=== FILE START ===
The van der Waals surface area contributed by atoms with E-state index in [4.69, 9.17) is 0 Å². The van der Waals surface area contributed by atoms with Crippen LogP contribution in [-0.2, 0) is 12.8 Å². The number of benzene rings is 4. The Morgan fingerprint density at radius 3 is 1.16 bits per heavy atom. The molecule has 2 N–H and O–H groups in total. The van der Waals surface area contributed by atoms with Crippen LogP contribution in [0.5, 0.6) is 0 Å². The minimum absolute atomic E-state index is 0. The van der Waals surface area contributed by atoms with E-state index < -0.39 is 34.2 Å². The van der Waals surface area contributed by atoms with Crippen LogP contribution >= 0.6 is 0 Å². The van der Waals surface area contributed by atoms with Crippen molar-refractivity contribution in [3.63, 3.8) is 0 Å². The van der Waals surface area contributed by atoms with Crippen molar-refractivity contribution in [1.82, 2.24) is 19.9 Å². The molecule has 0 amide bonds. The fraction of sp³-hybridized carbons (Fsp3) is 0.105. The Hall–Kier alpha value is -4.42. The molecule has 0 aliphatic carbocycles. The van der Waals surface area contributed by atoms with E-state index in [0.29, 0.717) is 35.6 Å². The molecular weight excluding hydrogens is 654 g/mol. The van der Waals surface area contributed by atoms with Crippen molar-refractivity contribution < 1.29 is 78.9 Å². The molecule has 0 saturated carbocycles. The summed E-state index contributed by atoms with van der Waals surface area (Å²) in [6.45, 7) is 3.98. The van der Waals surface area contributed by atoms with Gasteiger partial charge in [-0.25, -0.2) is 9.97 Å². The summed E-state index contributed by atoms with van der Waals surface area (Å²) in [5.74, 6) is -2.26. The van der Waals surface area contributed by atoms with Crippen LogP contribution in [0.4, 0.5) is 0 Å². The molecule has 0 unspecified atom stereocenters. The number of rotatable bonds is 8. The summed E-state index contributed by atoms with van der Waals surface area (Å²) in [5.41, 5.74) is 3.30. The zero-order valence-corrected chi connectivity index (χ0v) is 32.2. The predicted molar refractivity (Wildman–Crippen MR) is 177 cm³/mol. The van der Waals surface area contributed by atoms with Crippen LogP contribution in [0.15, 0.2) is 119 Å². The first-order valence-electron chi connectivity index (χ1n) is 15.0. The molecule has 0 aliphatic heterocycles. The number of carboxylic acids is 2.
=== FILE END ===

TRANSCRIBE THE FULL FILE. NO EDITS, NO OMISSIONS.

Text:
The van der Waals surface area contributed by atoms with E-state index in [4.69, 9.17) is 0 Å². The van der Waals surface area contributed by atoms with Crippen LogP contribution in [-0.2, 0) is 12.8 Å². The number of benzene rings is 4. The Morgan fingerprint density at radius 3 is 1.16 bits per heavy atom. The molecule has 2 N–H and O–H groups in total. The van der Waals surface area contributed by atoms with Crippen LogP contribution in [0.5, 0.6) is 0 Å². The minimum absolute atomic E-state index is 0. The van der Waals surface area contributed by atoms with E-state index < -0.39 is 34.2 Å². The van der Waals surface area contributed by atoms with Crippen LogP contribution >= 0.6 is 0 Å². The van der Waals surface area contributed by atoms with Crippen molar-refractivity contribution in [3.63, 3.8) is 0 Å². The van der Waals surface area contributed by atoms with Crippen molar-refractivity contribution in [1.82, 2.24) is 19.9 Å². The molecule has 0 amide bonds. The fraction of sp³-hybridized carbons (Fsp3) is 0.105. The Hall–Kier alpha value is -4.42. The molecule has 0 aliphatic carbocycles. The van der Waals surface area contributed by atoms with E-state index in [0.29, 0.717) is 35.6 Å². The molecular weight excluding hydrogens is 654 g/mol. The van der Waals surface area contributed by atoms with Crippen molar-refractivity contribution < 1.29 is 78.9 Å². The molecule has 0 saturated carbocycles. The summed E-state index contributed by atoms with van der Waals surface area (Å²) in [6.45, 7) is 3.98. The van der Waals surface area contributed by atoms with Gasteiger partial charge in [-0.25, -0.2) is 9.97 Å². The summed E-state index contributed by atoms with van der Waals surface area (Å²) in [5.74, 6) is -2.26. The van der Waals surface area contributed by atoms with Crippen LogP contribution in [0.4, 0.5) is 0 Å². The molecule has 0 unspecified atom stereocenters. The number of rotatable bonds is 8. The summed E-state index contributed by atoms with van der Waals surface area (Å²) in [5.41, 5.74) is 3.30. The zero-order valence-corrected chi connectivity index (χ0v) is 32.2. The predicted molar refractivity (Wildman–Crippen MR) is 177 cm³/mol. The van der Waals surface area contributed by atoms with Crippen LogP contribution in [0.15, 0.2) is 119 Å². The first-order valence-electron chi connectivity index (χ1n) is 15.0. The molecule has 0 aliphatic heterocycles. The number of carboxylic acids is 2.